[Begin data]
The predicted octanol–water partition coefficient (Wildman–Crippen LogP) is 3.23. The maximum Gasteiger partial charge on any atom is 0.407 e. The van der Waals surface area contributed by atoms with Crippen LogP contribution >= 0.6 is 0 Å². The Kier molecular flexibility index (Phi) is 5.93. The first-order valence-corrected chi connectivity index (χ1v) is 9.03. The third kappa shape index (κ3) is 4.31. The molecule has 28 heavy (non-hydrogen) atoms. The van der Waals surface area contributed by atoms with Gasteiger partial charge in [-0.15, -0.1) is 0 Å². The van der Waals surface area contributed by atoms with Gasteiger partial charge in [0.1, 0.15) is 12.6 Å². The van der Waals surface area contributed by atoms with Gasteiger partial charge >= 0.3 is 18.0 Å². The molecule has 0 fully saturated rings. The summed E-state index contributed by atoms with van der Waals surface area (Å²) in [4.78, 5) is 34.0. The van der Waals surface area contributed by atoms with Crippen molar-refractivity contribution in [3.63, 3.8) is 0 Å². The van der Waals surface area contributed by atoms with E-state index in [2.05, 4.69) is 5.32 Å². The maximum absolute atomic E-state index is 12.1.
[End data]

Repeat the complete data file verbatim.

The predicted octanol–water partition coefficient (Wildman–Crippen LogP) is 3.23. The maximum Gasteiger partial charge on any atom is 0.407 e. The van der Waals surface area contributed by atoms with Crippen LogP contribution >= 0.6 is 0 Å². The Kier molecular flexibility index (Phi) is 5.93. The first-order valence-corrected chi connectivity index (χ1v) is 9.03. The third kappa shape index (κ3) is 4.31. The molecule has 28 heavy (non-hydrogen) atoms. The van der Waals surface area contributed by atoms with Gasteiger partial charge in [-0.15, -0.1) is 0 Å². The van der Waals surface area contributed by atoms with Gasteiger partial charge in [0.1, 0.15) is 12.6 Å². The van der Waals surface area contributed by atoms with Gasteiger partial charge >= 0.3 is 18.0 Å². The molecule has 0 fully saturated rings. The summed E-state index contributed by atoms with van der Waals surface area (Å²) in [4.78, 5) is 34.0. The van der Waals surface area contributed by atoms with Crippen molar-refractivity contribution in [3.63, 3.8) is 0 Å². The van der Waals surface area contributed by atoms with E-state index in [2.05, 4.69) is 5.32 Å². The maximum absolute atomic E-state index is 12.1.